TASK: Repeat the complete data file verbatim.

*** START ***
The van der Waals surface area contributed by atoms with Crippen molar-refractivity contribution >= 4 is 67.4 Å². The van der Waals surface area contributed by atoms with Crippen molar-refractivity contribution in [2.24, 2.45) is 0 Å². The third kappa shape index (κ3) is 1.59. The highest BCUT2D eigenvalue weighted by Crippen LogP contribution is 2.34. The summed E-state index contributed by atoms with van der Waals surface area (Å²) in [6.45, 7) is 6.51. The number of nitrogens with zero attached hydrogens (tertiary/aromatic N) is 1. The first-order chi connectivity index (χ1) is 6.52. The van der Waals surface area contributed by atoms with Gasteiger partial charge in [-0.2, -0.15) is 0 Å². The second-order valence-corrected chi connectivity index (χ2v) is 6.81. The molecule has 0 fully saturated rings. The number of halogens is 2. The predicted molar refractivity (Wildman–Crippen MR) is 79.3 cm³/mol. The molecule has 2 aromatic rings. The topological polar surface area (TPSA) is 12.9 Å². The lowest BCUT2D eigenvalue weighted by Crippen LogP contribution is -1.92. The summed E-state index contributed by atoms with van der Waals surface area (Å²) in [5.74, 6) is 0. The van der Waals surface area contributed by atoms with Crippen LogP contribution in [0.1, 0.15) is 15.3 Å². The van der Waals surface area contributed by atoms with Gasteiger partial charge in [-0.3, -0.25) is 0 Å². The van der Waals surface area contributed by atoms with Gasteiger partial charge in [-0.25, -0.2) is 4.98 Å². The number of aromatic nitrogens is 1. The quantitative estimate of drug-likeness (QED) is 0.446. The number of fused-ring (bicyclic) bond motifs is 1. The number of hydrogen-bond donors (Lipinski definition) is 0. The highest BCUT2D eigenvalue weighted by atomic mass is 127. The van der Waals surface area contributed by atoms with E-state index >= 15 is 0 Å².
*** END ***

The van der Waals surface area contributed by atoms with Crippen molar-refractivity contribution >= 4 is 67.4 Å². The van der Waals surface area contributed by atoms with Crippen molar-refractivity contribution in [2.24, 2.45) is 0 Å². The third kappa shape index (κ3) is 1.59. The highest BCUT2D eigenvalue weighted by Crippen LogP contribution is 2.34. The summed E-state index contributed by atoms with van der Waals surface area (Å²) in [6.45, 7) is 6.51. The number of nitrogens with zero attached hydrogens (tertiary/aromatic N) is 1. The first-order chi connectivity index (χ1) is 6.52. The van der Waals surface area contributed by atoms with Gasteiger partial charge in [-0.2, -0.15) is 0 Å². The second-order valence-corrected chi connectivity index (χ2v) is 6.81. The molecule has 0 fully saturated rings. The number of halogens is 2. The predicted molar refractivity (Wildman–Crippen MR) is 79.3 cm³/mol. The molecule has 2 aromatic rings. The topological polar surface area (TPSA) is 12.9 Å². The lowest BCUT2D eigenvalue weighted by Crippen LogP contribution is -1.92. The summed E-state index contributed by atoms with van der Waals surface area (Å²) in [5.74, 6) is 0. The van der Waals surface area contributed by atoms with Crippen LogP contribution in [0.1, 0.15) is 15.3 Å². The van der Waals surface area contributed by atoms with Gasteiger partial charge in [-0.3, -0.25) is 0 Å². The van der Waals surface area contributed by atoms with Gasteiger partial charge in [-0.25, -0.2) is 4.98 Å². The number of aromatic nitrogens is 1. The quantitative estimate of drug-likeness (QED) is 0.446. The number of fused-ring (bicyclic) bond motifs is 1. The number of hydrogen-bond donors (Lipinski definition) is 0. The highest BCUT2D eigenvalue weighted by atomic mass is 127. The van der Waals surface area contributed by atoms with E-state index >= 15 is 0 Å².